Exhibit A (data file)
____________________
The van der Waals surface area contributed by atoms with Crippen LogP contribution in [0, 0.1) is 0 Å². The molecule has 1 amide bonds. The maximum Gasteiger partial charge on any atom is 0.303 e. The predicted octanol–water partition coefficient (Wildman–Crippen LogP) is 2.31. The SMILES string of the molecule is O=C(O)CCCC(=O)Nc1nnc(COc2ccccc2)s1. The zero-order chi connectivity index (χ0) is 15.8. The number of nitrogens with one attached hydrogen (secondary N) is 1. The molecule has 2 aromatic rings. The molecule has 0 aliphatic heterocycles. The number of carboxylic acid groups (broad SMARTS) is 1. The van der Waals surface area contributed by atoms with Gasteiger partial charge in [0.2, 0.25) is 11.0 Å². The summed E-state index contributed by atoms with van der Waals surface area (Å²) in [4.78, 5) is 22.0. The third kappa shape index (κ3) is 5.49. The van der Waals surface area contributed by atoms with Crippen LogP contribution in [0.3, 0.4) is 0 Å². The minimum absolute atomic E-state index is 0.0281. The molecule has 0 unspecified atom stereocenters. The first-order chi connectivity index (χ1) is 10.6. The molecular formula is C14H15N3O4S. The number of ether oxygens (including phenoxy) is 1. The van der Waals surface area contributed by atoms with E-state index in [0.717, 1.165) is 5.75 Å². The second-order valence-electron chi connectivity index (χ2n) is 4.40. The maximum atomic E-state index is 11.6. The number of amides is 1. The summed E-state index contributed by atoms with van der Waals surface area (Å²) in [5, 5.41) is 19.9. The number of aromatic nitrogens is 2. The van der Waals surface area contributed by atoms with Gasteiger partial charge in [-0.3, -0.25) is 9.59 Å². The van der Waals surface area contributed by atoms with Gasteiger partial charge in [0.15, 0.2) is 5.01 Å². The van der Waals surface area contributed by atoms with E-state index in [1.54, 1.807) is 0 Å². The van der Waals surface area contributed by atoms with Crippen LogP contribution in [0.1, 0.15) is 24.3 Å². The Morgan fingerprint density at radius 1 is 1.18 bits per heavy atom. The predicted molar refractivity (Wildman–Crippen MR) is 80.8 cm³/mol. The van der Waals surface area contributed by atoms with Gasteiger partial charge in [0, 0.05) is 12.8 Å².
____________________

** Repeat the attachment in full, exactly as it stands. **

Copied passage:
The van der Waals surface area contributed by atoms with Crippen LogP contribution in [0, 0.1) is 0 Å². The molecule has 1 amide bonds. The maximum Gasteiger partial charge on any atom is 0.303 e. The predicted octanol–water partition coefficient (Wildman–Crippen LogP) is 2.31. The SMILES string of the molecule is O=C(O)CCCC(=O)Nc1nnc(COc2ccccc2)s1. The zero-order chi connectivity index (χ0) is 15.8. The number of nitrogens with one attached hydrogen (secondary N) is 1. The molecule has 2 aromatic rings. The molecule has 0 aliphatic heterocycles. The number of carboxylic acid groups (broad SMARTS) is 1. The van der Waals surface area contributed by atoms with Gasteiger partial charge in [0.2, 0.25) is 11.0 Å². The summed E-state index contributed by atoms with van der Waals surface area (Å²) in [4.78, 5) is 22.0. The third kappa shape index (κ3) is 5.49. The van der Waals surface area contributed by atoms with Crippen LogP contribution in [0.3, 0.4) is 0 Å². The minimum absolute atomic E-state index is 0.0281. The molecule has 0 unspecified atom stereocenters. The first-order chi connectivity index (χ1) is 10.6. The molecular formula is C14H15N3O4S. The number of ether oxygens (including phenoxy) is 1. The van der Waals surface area contributed by atoms with E-state index in [0.717, 1.165) is 5.75 Å². The second-order valence-electron chi connectivity index (χ2n) is 4.40. The maximum atomic E-state index is 11.6. The number of amides is 1. The summed E-state index contributed by atoms with van der Waals surface area (Å²) in [5, 5.41) is 19.9. The number of aromatic nitrogens is 2. The van der Waals surface area contributed by atoms with Gasteiger partial charge in [-0.3, -0.25) is 9.59 Å². The van der Waals surface area contributed by atoms with Gasteiger partial charge in [0.15, 0.2) is 5.01 Å². The van der Waals surface area contributed by atoms with E-state index in [1.54, 1.807) is 0 Å². The van der Waals surface area contributed by atoms with Crippen LogP contribution in [0.1, 0.15) is 24.3 Å². The Morgan fingerprint density at radius 1 is 1.18 bits per heavy atom. The predicted molar refractivity (Wildman–Crippen MR) is 80.8 cm³/mol. The van der Waals surface area contributed by atoms with Gasteiger partial charge in [0, 0.05) is 12.8 Å².